Using the right line when fishing for crappie is another important factor in ensuring that you have the proper rig setup for each situation.
Test lines usually differ in material, size, weight, and color. In this guide, we will discuss the impact of the different specifications of crappie fishing lines when you’re fishing. So let’s get started!
Table of Contents
There are four main types of fishing line, and each has its own pros and cons for crappie fishing:
1. Monofilament. Monofilament lines are dirt cheap. You can get a thousand yards for just a few bucks online. It’s translucent so fish you’re trying to catch won’t see it easily. Monolines are also stretchy which can be bad for some fish species, but for crappies, this can play to your advantage. Stretchy lines have lesser chances of ripping the crappies’ paper thin mouths. However, this same stretchy quality makes it difficult to detect the crappies’ bites, so you have to be extra vigilant.
2. Fluorocarbon. Fluorocarbon lines are practically invisible underwater, so there’s a super slim chance that the crappies will see it. It’s more expensive than most other lines, but it’s also more durable than monofilament. This means you’ll save effort and time in the long run. It’s also highly resistant to abrasion, making it perfect for ice fishing.
3. Braided. Braided lines are arguably the oldest type of fishing lines there is. Braided lines are opaque and heavy, making them perfect for saltwater fishing but not so much for freshwater. The opaqueness makes it easy to see, and the heaviness increases the chances of ripping out the crappies mouths. However, this same heaviness and lack of stretching make it easier to feel crappies’ faint bites.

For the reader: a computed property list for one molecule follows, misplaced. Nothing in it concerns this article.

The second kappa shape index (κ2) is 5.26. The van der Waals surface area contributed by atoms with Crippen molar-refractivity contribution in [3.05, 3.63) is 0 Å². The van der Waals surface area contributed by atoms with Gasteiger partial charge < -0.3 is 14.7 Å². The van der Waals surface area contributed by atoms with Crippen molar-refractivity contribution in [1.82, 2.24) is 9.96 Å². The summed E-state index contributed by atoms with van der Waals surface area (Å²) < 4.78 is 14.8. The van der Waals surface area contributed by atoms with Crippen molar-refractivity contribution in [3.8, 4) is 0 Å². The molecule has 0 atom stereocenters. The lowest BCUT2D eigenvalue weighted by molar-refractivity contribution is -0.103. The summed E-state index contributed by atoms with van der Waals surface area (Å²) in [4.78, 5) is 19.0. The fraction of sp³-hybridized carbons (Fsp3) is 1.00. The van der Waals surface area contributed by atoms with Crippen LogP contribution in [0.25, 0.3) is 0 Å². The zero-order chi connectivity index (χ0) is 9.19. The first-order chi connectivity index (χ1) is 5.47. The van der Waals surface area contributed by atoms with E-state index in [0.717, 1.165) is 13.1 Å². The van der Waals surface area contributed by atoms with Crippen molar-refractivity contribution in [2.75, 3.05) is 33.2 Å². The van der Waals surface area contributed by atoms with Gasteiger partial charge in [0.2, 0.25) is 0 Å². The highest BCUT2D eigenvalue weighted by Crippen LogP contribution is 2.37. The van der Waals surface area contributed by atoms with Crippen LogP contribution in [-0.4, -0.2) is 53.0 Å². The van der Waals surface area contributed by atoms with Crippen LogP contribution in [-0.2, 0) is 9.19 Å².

4. Uni-filament. Uni-filaments are relatively new and have the same diameter as that of braided lines. It casts far and does not stretch, two qualities that you can take advantage of when fishing for crappie. It’s also perfect for spinning reels with small jigs and lures. However, this kind is not translucent. You’re also supposed to use specific knot types to avoid slippage. On top of these difficulties it’s also kind of expensive.
The ideal crappie fishing line color really depends on your preferences and the condition of the water. For clear water, it makes sense to use translucent lines so crappies won’t see your line and be spooked away. However, in muddy water, the crappie fishing line color may not matter that much since crappies won’t be able to see clearly anyway. Colored fishing lines will allow you to see strikes that you can’t feel.
Crappies are really finicky and tend to swim away when they see your line. So it’s a good idea to use lines with a small diameter like 4 to 6 pounds for casting. For any other fishing method, many fishers would say that 8-pound test lines are the best size line for crappie fishing.
The ideal crappie fishing line color and also the best size line for crappie fishing depend on water condition and your personal preferences. Experiment with different sizes and colors of fishing lines to get an idea of what works best in specific situations. We hope these tricks to catching panfish like crappie will help you on your next anglers excursion.
John is the wisest member of our team since he’s the oldest person here. He has gathered lots of tips and tricks throughout his 35-year angling career. His love for angling has led him to join our team because he wants to share his wisdom with others. Back in the day, he had to visit locations around the country and speak to many anglers to get more information about angling and now he wants to share it online. He doesn’t fish as much as he used to, but his passion for angling is ever present.